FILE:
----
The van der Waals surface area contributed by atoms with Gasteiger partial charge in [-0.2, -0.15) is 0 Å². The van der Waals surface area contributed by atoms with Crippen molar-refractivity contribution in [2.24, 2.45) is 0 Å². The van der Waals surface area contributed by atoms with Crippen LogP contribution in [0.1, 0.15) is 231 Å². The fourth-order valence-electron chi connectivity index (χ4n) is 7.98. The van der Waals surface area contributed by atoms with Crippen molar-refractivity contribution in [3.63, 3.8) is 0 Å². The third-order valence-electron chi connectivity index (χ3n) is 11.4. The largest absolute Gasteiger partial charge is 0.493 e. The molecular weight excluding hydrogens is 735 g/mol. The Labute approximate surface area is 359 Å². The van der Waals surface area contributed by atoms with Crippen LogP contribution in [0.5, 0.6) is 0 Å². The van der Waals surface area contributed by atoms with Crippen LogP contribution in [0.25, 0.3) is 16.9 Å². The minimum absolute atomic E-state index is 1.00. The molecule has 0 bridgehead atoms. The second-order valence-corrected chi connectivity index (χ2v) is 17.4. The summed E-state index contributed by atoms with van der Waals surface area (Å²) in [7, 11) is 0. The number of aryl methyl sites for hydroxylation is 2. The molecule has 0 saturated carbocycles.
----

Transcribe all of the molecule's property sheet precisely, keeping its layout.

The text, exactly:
The van der Waals surface area contributed by atoms with Gasteiger partial charge in [-0.2, -0.15) is 0 Å². The van der Waals surface area contributed by atoms with Crippen molar-refractivity contribution in [2.24, 2.45) is 0 Å². The van der Waals surface area contributed by atoms with Crippen LogP contribution in [0.1, 0.15) is 231 Å². The fourth-order valence-electron chi connectivity index (χ4n) is 7.98. The van der Waals surface area contributed by atoms with Crippen molar-refractivity contribution in [3.63, 3.8) is 0 Å². The third-order valence-electron chi connectivity index (χ3n) is 11.4. The largest absolute Gasteiger partial charge is 0.493 e. The molecular weight excluding hydrogens is 735 g/mol. The Labute approximate surface area is 359 Å². The van der Waals surface area contributed by atoms with Crippen LogP contribution in [0.5, 0.6) is 0 Å². The van der Waals surface area contributed by atoms with Crippen LogP contribution in [0.25, 0.3) is 16.9 Å². The minimum absolute atomic E-state index is 1.00. The molecule has 0 bridgehead atoms. The second-order valence-corrected chi connectivity index (χ2v) is 17.4. The summed E-state index contributed by atoms with van der Waals surface area (Å²) in [7, 11) is 0. The number of aryl methyl sites for hydroxylation is 2. The molecule has 0 saturated carbocycles.